It’s a wireless society we live in now. You can connect to a wireless internet connection while eating at a restaurant or sitting in the park. Naturally when we are at home or the office we also enjoy the freedom of a wireless connection. Sometimes we forget about those ports on the back of our routers that provide a wired connection as well.
What’s the difference in a wired (ethernet) and a wireless connection? Besides the obvious restrictions to freedom of movement in a wired connection there are 3 main differences.
An ethernet connection is faster than a wireless connection. Max speeds for an ethernet connection are up to 10 gigabits/second whereas even on the latest standard of wireless routers speeds max out at 866 megabits/second (1 Gb/s =1000 Mb/s). That wireless connection is also shared between all devices on wireless, so more devices = less total speed. Of course if you are talking about strictly internet traffic then your internet speed will also be a bottleneck. Moving data through an internal network such as one computer to another will always benefit from a wired connection.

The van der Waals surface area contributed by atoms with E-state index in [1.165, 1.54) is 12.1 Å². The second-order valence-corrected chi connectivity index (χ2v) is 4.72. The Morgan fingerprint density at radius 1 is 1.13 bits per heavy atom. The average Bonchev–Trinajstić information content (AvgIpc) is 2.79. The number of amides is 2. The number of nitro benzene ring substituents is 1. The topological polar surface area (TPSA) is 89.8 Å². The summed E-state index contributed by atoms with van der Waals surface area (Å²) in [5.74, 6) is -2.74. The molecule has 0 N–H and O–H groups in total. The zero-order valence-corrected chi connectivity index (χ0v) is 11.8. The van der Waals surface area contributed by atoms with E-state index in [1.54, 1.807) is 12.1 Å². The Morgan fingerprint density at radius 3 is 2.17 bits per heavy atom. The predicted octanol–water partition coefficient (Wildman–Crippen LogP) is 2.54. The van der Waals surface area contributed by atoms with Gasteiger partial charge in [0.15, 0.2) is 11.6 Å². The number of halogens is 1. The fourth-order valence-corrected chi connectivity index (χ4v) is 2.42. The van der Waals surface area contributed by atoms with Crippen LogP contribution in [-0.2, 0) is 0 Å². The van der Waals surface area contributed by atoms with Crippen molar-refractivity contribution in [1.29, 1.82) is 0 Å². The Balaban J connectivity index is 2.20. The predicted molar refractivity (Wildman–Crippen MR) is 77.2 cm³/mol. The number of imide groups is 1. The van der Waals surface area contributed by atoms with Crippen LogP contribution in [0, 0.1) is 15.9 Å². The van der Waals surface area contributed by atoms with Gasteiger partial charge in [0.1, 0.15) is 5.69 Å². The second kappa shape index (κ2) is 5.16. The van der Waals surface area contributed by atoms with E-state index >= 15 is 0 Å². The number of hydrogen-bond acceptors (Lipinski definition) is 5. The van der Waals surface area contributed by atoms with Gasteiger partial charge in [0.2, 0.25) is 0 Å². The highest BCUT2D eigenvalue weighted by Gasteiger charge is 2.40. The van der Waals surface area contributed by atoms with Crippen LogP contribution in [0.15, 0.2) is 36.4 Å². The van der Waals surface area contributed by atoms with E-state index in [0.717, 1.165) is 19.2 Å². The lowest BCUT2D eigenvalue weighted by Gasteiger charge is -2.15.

Latency is the delay in time for a signal to reach it’s destination. A wired connection will have less latency than a wireless connection. In real life this will mostly matter for things like online video gaming or real time video conferencing where being in sync with others really matters.
Reliability is probably the biggest advantage of an ethernet connection. Wifi signals will sporadically drop. They are also susceptible to outside signal interference from other devices and materials. Distance will hugely degrade and slow wifi signals.
Bottom line is if you don’t need to use a wifi connection and have the option of plugging in, then you are much better off with an ethernet connection to your computer, television, or gaming console.